Julio Cortazar was an Argentine writer who was born in Belgium, grew up in Argentina and later spent most of his life in France.
Julio Cortázar (1914-1984) was an Argentine writer who was born in Belgium, grew up in Argentina and later spent most of his life in France. His literary work focuses on poetry and short stories that often treat elements of fantasy. Cortázar was also very vocal about his political opinions. He fiercely opposed the government of Juan Peron, for which he served a short time in prison. His anti-peronist views prompted him to move to Paris in 1951. He later acquired French citizenship in 1981. The writer also worked extensively as a translator, working for UNESCO and also translating into Spanish classic works of fiction such as Robinson Crusoe and many of the tales of Edgar Allan Poe.
Julio Cortázar is often compared with fellow Argentine writer Jorge Luis Borges, who both praised and criticized his work. Borges featured Cortázar’s early short story Casa Tomada (1951, A House Taken Over) in one of his literary magazines, a story that contains many of the elements that would later define Cortázar’s dream-like narrative style. The story opens in the very normal, everyday setting of a home, where we find a woman knitting who is accompanied by her brother. Soon, however, the pair rather indifferently discovers that unknown invaders are slowly taking over their house room by room. In this and in many of his later works, a seemingly realistic story opening slowly unravels into a bizarre world of fantasy with non-linear timelines and curious plot twists. Readers often get the sense that Cortázar enjoys using fiction writing to escape reality himself and explore impossible realms that bend physical laws and play with emotional effects such as surprise and discovery. Sometimes, however, we also see a writer focusing purely on the aesthetics of language. His The Instruction manual, included in the collection of his short stories Historias de Cronopios y de Famas (1962), opens much in instruction manual form describing in lyrical detail how to carry out such straightforward tasks and acts as crying, being afraid, and winding a watch. In 1966, his story Las Babas del Diablo (The devil’s drooling) was made into a film entitled Blow Up.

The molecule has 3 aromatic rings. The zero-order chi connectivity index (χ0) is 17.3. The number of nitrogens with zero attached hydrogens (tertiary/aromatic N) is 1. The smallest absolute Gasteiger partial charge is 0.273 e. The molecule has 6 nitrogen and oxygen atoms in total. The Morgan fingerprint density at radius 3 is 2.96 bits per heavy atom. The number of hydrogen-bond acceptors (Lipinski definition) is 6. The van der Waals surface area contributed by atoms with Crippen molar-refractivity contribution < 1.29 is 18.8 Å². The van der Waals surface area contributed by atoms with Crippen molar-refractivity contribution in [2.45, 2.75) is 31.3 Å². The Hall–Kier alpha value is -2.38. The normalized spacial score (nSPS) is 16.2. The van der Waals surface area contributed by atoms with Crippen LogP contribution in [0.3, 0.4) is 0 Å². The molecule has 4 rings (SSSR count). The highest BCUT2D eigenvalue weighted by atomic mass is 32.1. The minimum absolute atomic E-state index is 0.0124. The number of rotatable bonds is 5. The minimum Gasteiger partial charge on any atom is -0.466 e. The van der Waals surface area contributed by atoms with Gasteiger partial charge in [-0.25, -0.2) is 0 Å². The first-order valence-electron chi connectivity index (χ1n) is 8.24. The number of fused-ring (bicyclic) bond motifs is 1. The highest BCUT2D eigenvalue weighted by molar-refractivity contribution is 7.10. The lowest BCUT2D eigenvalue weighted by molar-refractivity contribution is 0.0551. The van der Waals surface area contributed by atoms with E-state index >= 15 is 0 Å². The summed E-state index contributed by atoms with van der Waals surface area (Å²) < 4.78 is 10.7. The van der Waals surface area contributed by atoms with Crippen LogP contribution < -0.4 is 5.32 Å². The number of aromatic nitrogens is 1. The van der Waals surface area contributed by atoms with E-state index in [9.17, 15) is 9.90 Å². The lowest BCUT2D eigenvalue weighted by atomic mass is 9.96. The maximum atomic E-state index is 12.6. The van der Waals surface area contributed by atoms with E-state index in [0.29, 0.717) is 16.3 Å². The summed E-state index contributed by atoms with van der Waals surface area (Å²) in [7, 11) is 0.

Besides his countless short stories, Cortázar also wrote four novels. He first received attention as a novelist at the age of 46 with Los Premios (The Winners, 1960), in which an unlikely group of lottery winners wins a cruise together bound for no one knows where. The group embarks on an adventure full of struggles, and new and old relationships on a boat that sails toward disaster. His novel Rayuela (Hopscotch, 1966), one of his best-known pieces of literature, recounts the strange tale of Horacio Oliveira, a man whose life will change when his mistress disappears. After the disappearance, Oliveira will hold a bizarre variety of odd jobs, and finally end up helping to run an insane asylum, where his own sanity begins slowly slipping away. The novel experiments even more with timelines, offering readers the opportunity to follow an optional order of chapters that bounce back and force through the narrative and notes, an option that turns reading into something of a game and reminds us of the story’s title. The novels make heavy use of humor and symbolism; the cruise ship seems to represent a small version of the world, or at least a country, where passengers who are guided through troubled waters by the whims of an indifferent crew and captain recall the citizens of a nation under a corrupt government.
Today, Julio Cortázar is still celebrated as one of the world’s great writers and an important member of the Latin boom of the 1950s and 60s. His work offers readers the exciting chance to experience different worlds and to get to know unusual characters that may help us understand our own world and ourselves.